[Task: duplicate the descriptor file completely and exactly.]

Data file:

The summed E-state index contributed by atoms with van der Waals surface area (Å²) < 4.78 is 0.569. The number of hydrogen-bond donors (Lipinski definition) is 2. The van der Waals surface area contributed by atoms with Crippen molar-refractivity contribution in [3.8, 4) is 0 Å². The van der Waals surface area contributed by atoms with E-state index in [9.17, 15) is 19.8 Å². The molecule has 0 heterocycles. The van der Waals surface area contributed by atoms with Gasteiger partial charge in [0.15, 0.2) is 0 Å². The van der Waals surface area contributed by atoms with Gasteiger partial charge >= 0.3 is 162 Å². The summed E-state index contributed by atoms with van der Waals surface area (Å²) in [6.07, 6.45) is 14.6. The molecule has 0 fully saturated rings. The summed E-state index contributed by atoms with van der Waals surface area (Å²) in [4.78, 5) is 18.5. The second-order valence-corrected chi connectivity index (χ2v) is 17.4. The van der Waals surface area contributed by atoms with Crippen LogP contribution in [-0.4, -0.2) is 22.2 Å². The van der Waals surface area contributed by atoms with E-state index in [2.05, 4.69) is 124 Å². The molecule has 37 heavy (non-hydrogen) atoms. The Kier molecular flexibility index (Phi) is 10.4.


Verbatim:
The summed E-state index contributed by atoms with van der Waals surface area (Å²) < 4.78 is 0.569. The number of hydrogen-bond donors (Lipinski definition) is 2. The van der Waals surface area contributed by atoms with Crippen molar-refractivity contribution in [3.8, 4) is 0 Å². The van der Waals surface area contributed by atoms with E-state index in [9.17, 15) is 19.8 Å². The molecule has 0 heterocycles. The van der Waals surface area contributed by atoms with Gasteiger partial charge in [0.15, 0.2) is 0 Å². The van der Waals surface area contributed by atoms with Gasteiger partial charge >= 0.3 is 162 Å². The summed E-state index contributed by atoms with van der Waals surface area (Å²) in [6.07, 6.45) is 14.6. The molecule has 0 fully saturated rings. The summed E-state index contributed by atoms with van der Waals surface area (Å²) in [4.78, 5) is 18.5. The second-order valence-corrected chi connectivity index (χ2v) is 17.4. The van der Waals surface area contributed by atoms with Crippen LogP contribution in [-0.4, -0.2) is 22.2 Å². The van der Waals surface area contributed by atoms with E-state index in [2.05, 4.69) is 124 Å². The molecule has 37 heavy (non-hydrogen) atoms. The Kier molecular flexibility index (Phi) is 10.4.